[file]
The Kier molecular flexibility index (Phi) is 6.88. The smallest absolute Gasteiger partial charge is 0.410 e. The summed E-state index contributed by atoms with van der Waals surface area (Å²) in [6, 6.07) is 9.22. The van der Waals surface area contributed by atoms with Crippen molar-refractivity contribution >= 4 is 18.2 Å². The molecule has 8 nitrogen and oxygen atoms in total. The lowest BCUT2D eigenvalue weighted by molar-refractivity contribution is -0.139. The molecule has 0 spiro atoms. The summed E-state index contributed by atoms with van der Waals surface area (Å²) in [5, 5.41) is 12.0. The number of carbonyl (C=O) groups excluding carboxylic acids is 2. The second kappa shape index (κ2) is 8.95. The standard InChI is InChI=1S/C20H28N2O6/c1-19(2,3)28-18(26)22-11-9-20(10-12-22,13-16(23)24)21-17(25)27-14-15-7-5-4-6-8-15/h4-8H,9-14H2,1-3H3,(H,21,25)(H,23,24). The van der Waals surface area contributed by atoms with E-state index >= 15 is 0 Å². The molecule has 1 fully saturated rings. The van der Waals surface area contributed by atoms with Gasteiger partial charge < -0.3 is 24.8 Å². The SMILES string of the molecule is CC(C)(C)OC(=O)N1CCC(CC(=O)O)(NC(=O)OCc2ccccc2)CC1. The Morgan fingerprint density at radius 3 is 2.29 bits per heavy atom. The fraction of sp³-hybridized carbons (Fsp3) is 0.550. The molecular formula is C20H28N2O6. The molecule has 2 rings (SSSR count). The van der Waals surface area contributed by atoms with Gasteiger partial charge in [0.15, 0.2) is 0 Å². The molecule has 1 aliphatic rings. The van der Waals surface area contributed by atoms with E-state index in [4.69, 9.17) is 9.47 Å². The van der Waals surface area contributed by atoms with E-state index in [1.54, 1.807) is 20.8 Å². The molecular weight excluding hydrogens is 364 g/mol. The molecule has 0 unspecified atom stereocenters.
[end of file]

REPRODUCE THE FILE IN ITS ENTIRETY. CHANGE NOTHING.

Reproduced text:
The Kier molecular flexibility index (Phi) is 6.88. The smallest absolute Gasteiger partial charge is 0.410 e. The summed E-state index contributed by atoms with van der Waals surface area (Å²) in [6, 6.07) is 9.22. The van der Waals surface area contributed by atoms with Crippen molar-refractivity contribution >= 4 is 18.2 Å². The molecule has 8 nitrogen and oxygen atoms in total. The lowest BCUT2D eigenvalue weighted by molar-refractivity contribution is -0.139. The molecule has 0 spiro atoms. The summed E-state index contributed by atoms with van der Waals surface area (Å²) in [5, 5.41) is 12.0. The number of carbonyl (C=O) groups excluding carboxylic acids is 2. The second kappa shape index (κ2) is 8.95. The standard InChI is InChI=1S/C20H28N2O6/c1-19(2,3)28-18(26)22-11-9-20(10-12-22,13-16(23)24)21-17(25)27-14-15-7-5-4-6-8-15/h4-8H,9-14H2,1-3H3,(H,21,25)(H,23,24). The van der Waals surface area contributed by atoms with E-state index >= 15 is 0 Å². The molecule has 1 fully saturated rings. The van der Waals surface area contributed by atoms with Gasteiger partial charge < -0.3 is 24.8 Å². The SMILES string of the molecule is CC(C)(C)OC(=O)N1CCC(CC(=O)O)(NC(=O)OCc2ccccc2)CC1. The Morgan fingerprint density at radius 3 is 2.29 bits per heavy atom. The fraction of sp³-hybridized carbons (Fsp3) is 0.550. The molecular formula is C20H28N2O6. The molecule has 2 rings (SSSR count). The van der Waals surface area contributed by atoms with Gasteiger partial charge in [0.15, 0.2) is 0 Å². The molecule has 1 aliphatic rings. The van der Waals surface area contributed by atoms with E-state index in [4.69, 9.17) is 9.47 Å². The van der Waals surface area contributed by atoms with E-state index in [1.54, 1.807) is 20.8 Å². The molecular weight excluding hydrogens is 364 g/mol. The molecule has 0 unspecified atom stereocenters.